What is Quality Assurance?
Our aim is a system of quality assurance that focuses on health care decision making and the health outcomes of Medicare beneficiaries, that enhances professional responsibility and capacity for improving care, that uses clinical practice as a source of information to improve quality, and that can be shown to improve the health of elderly people by attending to problems of overuse and underuse of services as well as poor technical quality.
Examples of quality assurance processes in relation to Medicare Part D may include the following:
Concurrent Drug Utilization Review
This occurs when a prescription is being filled at the pharmacy. Your prescriptions are reviewed for safety issues that may address the following:
- Possible medication errors
- Drug dosage and therapy duration errors
- Duplicate drugs that are unnecessary because you are taking another to treat the same medical condition
- Drug allergies
- Possible harmful interactions between the drugs you are taking
- Drugs that are not appropriate for your age or gender
Retrospective Drug Utilization Review
This occurs after a prescription is filled. This process reviews members' drug histories and identifies opportunities to improve the quality of care by identifying patterns of inappropriate or medically unnecessary therapy.
What Is Drug Utilization Management?
Drug utilization management programs are designed to improve quality and reduce costs when medically appropriate. The program includes systems to assist in preventing overuse and underuse of prescribed medications.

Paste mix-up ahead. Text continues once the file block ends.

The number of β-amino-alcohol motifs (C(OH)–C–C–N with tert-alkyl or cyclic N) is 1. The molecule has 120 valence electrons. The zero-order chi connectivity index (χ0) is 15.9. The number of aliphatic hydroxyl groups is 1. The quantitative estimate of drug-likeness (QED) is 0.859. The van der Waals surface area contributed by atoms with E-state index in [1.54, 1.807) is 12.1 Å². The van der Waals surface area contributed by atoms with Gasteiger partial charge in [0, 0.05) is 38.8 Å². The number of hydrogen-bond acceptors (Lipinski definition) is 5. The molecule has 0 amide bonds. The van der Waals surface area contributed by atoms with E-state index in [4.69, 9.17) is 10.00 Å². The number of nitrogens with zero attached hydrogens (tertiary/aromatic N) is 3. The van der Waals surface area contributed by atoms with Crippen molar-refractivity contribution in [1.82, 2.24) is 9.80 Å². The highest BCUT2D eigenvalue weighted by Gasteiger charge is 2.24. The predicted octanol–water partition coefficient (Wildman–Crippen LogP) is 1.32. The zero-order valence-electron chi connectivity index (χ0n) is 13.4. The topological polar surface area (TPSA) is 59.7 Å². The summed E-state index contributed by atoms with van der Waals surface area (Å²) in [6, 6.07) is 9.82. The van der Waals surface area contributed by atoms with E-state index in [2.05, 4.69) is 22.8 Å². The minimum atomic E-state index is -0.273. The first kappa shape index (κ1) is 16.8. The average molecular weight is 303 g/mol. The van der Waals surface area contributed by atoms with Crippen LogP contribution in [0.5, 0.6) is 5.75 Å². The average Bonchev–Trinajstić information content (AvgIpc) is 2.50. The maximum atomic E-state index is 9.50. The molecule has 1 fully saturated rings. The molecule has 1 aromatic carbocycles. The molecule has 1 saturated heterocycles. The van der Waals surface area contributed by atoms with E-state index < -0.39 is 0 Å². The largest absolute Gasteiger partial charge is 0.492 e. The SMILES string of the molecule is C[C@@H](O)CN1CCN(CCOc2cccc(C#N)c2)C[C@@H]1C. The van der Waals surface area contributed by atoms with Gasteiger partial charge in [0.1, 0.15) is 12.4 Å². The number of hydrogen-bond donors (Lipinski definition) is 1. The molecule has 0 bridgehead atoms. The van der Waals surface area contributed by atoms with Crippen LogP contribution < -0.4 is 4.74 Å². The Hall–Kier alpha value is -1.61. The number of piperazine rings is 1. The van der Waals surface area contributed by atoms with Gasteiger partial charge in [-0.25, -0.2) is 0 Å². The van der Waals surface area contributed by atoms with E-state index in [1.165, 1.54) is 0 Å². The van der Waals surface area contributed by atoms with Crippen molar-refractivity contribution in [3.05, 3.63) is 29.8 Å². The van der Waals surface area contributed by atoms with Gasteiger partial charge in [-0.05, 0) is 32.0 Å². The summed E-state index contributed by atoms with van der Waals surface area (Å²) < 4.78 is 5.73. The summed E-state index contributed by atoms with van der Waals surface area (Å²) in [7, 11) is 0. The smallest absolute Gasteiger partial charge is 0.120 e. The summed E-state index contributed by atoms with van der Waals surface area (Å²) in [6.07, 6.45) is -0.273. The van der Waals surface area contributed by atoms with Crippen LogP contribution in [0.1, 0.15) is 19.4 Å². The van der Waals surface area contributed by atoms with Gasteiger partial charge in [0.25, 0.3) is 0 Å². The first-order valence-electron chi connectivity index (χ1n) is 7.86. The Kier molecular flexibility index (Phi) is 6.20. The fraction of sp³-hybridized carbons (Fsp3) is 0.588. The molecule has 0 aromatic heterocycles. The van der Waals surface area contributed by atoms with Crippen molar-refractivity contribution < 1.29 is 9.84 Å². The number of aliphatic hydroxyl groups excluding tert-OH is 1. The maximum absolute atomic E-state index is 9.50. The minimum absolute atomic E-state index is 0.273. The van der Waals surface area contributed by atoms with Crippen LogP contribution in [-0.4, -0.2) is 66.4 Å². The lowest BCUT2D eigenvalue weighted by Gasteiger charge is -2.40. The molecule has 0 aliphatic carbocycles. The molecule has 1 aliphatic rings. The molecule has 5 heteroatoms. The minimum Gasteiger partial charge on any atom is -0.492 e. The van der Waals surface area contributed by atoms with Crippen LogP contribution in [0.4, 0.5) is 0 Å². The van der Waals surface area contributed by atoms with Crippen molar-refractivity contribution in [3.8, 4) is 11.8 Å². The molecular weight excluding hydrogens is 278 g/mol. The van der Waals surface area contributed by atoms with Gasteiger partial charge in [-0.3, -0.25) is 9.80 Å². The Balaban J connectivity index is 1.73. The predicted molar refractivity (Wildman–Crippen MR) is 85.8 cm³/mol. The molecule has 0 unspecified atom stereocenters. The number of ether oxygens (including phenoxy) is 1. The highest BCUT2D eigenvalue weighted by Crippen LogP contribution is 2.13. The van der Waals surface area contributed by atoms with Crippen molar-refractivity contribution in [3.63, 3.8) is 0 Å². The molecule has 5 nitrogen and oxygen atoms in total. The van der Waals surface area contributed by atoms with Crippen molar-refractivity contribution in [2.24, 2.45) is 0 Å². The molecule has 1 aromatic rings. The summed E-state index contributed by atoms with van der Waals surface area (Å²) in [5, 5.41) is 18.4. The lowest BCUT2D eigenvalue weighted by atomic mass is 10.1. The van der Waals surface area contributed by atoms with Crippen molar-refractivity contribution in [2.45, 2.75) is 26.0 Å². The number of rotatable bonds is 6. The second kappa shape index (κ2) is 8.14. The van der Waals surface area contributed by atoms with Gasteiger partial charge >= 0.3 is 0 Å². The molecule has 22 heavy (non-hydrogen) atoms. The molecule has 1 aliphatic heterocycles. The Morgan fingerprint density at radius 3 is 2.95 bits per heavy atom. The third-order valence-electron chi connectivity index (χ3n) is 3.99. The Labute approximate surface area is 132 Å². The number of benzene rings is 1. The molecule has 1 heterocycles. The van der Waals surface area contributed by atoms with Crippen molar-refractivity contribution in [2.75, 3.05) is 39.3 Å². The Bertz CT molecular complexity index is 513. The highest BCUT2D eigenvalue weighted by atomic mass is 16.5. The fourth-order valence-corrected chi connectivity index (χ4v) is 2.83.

Examples of utilization management in relation to Medicare Part D may include the following:
For certain drugs, you or your provider need to get approval from the plan before we will agree to cover the drug for you. This is called “prior authorization.” Sometimes the requirement for getting approval in advance helps guide appropriate use of certain drugs. If you do not get this approval, your drug might not be covered by the plan.
For certain drugs, we limit the amount of the drug that you can have by limiting how much of a drug you can get each time you fill your prescription. For example, if it is normally considered safe to take only one pill per day for a certain drug, we may limit coverage for your prescription to no more than one pill per day.
In some cases, we require you to first try certain drugs to treat your medical condition before we will cover another drug for that condition. For example, if Drug A and Drug B both treat your medical condition, the plan may not cover Drug B unless you try Drug A first. If Drug A does not work for you, the plan will then cover Drug B.
Use of Generic Drugs
Generally, a “generic” drug works the same as a brand name drug and usually costs less. In most cases, when a generic version of a brand name drug is available, our network pharmacies will provide you the generic version. We usually will not cover the brand name drug when a generic version is available. However, if your provider has told us the medical reason that neither the generic drug nor other covered drugs that treat the same condition will work for you, then we may cover the brand name drug. (Your share of the cost may be greater for the brand name drug than for the generic drug.)